At the 2019 Oxford Real Farming Conference…

… I gave away as many warm hugs as I received. Hanging around the permaculture stall has that perk.

… after the first day lunch walked around with a loudly rumbling tummy, after having a delicious portion of spicy food made in 90% of pulses 😀

… I learned that:

  • there are species of earthworms that burrow horizontally, but also separate ones that burrow vertically, and the latter take much longer to develop, and they live up to a decade.
  • in Palestine there are farmers who choose to grow organically, and that they face the same challenges as organic farmers here, in addition to the terrible political situation they have to contend with. Watch the video about the work of Vivien Sansour on Al Jazeera https://www.aljazeera.com/programmes/witness/2018/12/seed-queen-palestine-181209110212131.html
Vivien Sansour. Image stolen from Village Voice. Thank you.
  • elements that have been promoted through permaculture for over four decades have now been thoroughly tested by UK farmers, and now are being advocated as part of their future. Agroforestry, silvopasture, water management, connecting elements for creating something that is more than their sum. Hashtag UndercoverPermaculture 😉
  • details matter, and the “small” touches like metal cups for tea and coffee, and beautiful plywood tags with our names lasered into them, are desirable and achievable.
  • there are many people who, like myself had never been farmers, but are excited about fixing this world, and creating a good livelihood for their families, and they may become those who provide succession to the ageing farming community (at least in part)
  • uncertainty of brexit is scareing european WWOOFers from coming to the UK. How will it affect our farms? How will it affect WWOOF UK?
Scarlett Penn, UK WWOOF Coordinator.
  • there is a bank that is truly interested in helping you buy that farm, or finance your business venture, and that they will do it with integrity towards their account holders, and the environment. Triodos has been a sponsor at ORFC for a number of years now.
  • a little known (in the UK) sales model has taken Scandinavia by storm. It’s called REKO, and it combines online sales with local pickup. Local farmers form a group of producers. They advertise on a special facebook store, where they sell their produce. They then show up in an agreed location together, where the customers pick up the produce. The benefit is time saving for the farmer. It’s a farmers market feel, but instead of standing and waiting for clients for he whole day, with no guarantee of sales, they meet up just to pass the produce.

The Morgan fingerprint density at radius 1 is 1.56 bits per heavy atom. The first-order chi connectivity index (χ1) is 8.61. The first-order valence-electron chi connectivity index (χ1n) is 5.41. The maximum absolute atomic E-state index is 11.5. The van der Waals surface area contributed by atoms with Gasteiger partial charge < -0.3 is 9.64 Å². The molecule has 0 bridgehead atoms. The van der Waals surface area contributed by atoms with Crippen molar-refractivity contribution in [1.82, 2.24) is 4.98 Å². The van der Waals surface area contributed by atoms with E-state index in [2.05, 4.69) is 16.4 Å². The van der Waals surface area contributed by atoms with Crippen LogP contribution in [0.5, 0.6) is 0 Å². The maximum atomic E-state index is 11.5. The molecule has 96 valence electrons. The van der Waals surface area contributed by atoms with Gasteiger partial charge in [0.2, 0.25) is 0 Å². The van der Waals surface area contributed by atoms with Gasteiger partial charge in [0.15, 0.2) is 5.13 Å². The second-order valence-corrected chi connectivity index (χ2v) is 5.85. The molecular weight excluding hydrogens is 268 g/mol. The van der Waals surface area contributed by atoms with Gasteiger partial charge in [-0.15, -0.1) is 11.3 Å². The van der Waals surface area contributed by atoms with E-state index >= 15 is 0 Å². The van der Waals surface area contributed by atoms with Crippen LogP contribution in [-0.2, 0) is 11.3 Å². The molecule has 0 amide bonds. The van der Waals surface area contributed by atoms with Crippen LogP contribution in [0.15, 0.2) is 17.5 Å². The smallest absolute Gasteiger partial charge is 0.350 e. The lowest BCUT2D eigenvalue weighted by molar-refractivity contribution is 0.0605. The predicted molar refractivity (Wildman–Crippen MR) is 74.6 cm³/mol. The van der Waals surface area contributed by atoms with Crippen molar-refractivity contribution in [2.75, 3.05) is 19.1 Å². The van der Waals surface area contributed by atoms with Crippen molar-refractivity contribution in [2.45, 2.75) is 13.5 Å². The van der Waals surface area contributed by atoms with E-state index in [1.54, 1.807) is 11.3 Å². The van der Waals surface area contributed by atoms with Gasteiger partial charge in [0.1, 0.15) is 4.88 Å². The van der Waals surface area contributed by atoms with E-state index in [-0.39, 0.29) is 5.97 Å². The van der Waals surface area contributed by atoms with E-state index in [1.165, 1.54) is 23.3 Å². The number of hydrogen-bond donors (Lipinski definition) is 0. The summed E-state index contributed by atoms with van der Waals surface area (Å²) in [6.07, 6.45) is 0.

• not going to see a politician speak makes for a very peaceful experience (although I did look up the conversation later. I can’t claim ignorance). The fact that the Secretary of State for Environment, Food, and Rural Affairs has now made his second trip to the conference only validates it as the leading force on the national field. The sad part is his wishy-washy approach to the matter. His words are grand, but the vision they paint are not being put into hard legislation. You can read the full ORFC press release on the matter here.
  • herbs as simple as parsley, but also medicinal, even including that horrible weed despised by town lawn lovers (and included in every Roundup commercial ever) – the humble dandelion are in great demand, and fetch a good return.

… an interesting collection of people have been assembled under one roof. Elliot Coleman – an organic market garden legend from the states was invited to speak. Charles Dowding, who is now of worldwide fame, made his usual appearance, and Richard Perkins, who draws from both of their experience to run his successful farm venture was also there to present. This intergenerational, and international connection of action and thought paints a vivid picture of a bright future in this space.

Richard showcasing his chicken tractors

… a “secret” meetup took place on the second day at 7pm in the Mitre pub, round the corner from the conference. This was a chance for the members of the National Forest Gardening Scheme to sit down and chat about the goals and the future of this very fresh endeavor. You can learn more on their website here.

… there were a thousand people present, and six hundred more people wanted to go, but couldn’t due to lack of space. At the end it was debated as to whether the numbers should grow, but the suggested solution was to organise a number of thematic events throughout the year, rather than take over Oxford for two days… 😉

…there is a real family atmosphere at this conference, with mums walking around with toddlers strapped to their breasts, and Colin Tudge, who himself looks like Santa Claus, with his partner – Ruth West, are like the grandparents, who have built a beautiful house, and every year, open their doors, inviting all of their children, and friends alike, to come, warm themselves with a hot cup of tea or coffee, reflect on the year past, and dream of the future. See you next year.

Leave a Reply

Your e-mail address will not be published. Required fields are marked *

This site uses Akismet to reduce spam. Learn how your comment data is processed.